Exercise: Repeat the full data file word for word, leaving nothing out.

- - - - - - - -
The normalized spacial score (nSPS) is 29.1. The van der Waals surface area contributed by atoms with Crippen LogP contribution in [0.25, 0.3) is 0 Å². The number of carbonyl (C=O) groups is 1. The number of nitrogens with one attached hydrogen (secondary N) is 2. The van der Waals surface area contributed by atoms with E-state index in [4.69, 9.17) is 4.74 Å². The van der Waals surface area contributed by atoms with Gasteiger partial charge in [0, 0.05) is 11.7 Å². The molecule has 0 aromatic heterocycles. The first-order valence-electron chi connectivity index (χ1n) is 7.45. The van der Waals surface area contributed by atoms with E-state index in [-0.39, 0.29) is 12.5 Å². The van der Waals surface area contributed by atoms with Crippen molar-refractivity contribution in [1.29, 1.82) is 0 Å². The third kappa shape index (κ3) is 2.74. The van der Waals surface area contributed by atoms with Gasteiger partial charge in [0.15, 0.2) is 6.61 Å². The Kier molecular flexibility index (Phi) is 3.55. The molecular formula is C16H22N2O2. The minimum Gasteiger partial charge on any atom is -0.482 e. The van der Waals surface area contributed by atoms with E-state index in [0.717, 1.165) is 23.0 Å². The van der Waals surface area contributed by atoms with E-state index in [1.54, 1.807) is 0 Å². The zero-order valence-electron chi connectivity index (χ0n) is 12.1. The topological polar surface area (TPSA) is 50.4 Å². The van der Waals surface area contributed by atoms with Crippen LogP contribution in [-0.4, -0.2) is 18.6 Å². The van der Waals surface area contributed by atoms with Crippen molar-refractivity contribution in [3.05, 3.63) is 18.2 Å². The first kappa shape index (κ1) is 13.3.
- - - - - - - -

The normalized spacial score (nSPS) is 29.1. The van der Waals surface area contributed by atoms with Crippen LogP contribution in [0.25, 0.3) is 0 Å². The number of carbonyl (C=O) groups is 1. The number of nitrogens with one attached hydrogen (secondary N) is 2. The van der Waals surface area contributed by atoms with E-state index in [4.69, 9.17) is 4.74 Å². The van der Waals surface area contributed by atoms with Gasteiger partial charge in [0, 0.05) is 11.7 Å². The molecule has 0 aromatic heterocycles. The first-order valence-electron chi connectivity index (χ1n) is 7.45. The van der Waals surface area contributed by atoms with E-state index in [-0.39, 0.29) is 12.5 Å². The van der Waals surface area contributed by atoms with Crippen molar-refractivity contribution in [1.29, 1.82) is 0 Å². The third kappa shape index (κ3) is 2.74. The van der Waals surface area contributed by atoms with Gasteiger partial charge in [0.15, 0.2) is 6.61 Å². The Kier molecular flexibility index (Phi) is 3.55. The molecular formula is C16H22N2O2. The minimum Gasteiger partial charge on any atom is -0.482 e. The van der Waals surface area contributed by atoms with E-state index in [0.717, 1.165) is 23.0 Å². The van der Waals surface area contributed by atoms with E-state index in [1.54, 1.807) is 0 Å². The zero-order valence-electron chi connectivity index (χ0n) is 12.1. The topological polar surface area (TPSA) is 50.4 Å². The van der Waals surface area contributed by atoms with Crippen LogP contribution in [-0.4, -0.2) is 18.6 Å². The van der Waals surface area contributed by atoms with Crippen molar-refractivity contribution in [3.05, 3.63) is 18.2 Å². The first kappa shape index (κ1) is 13.3.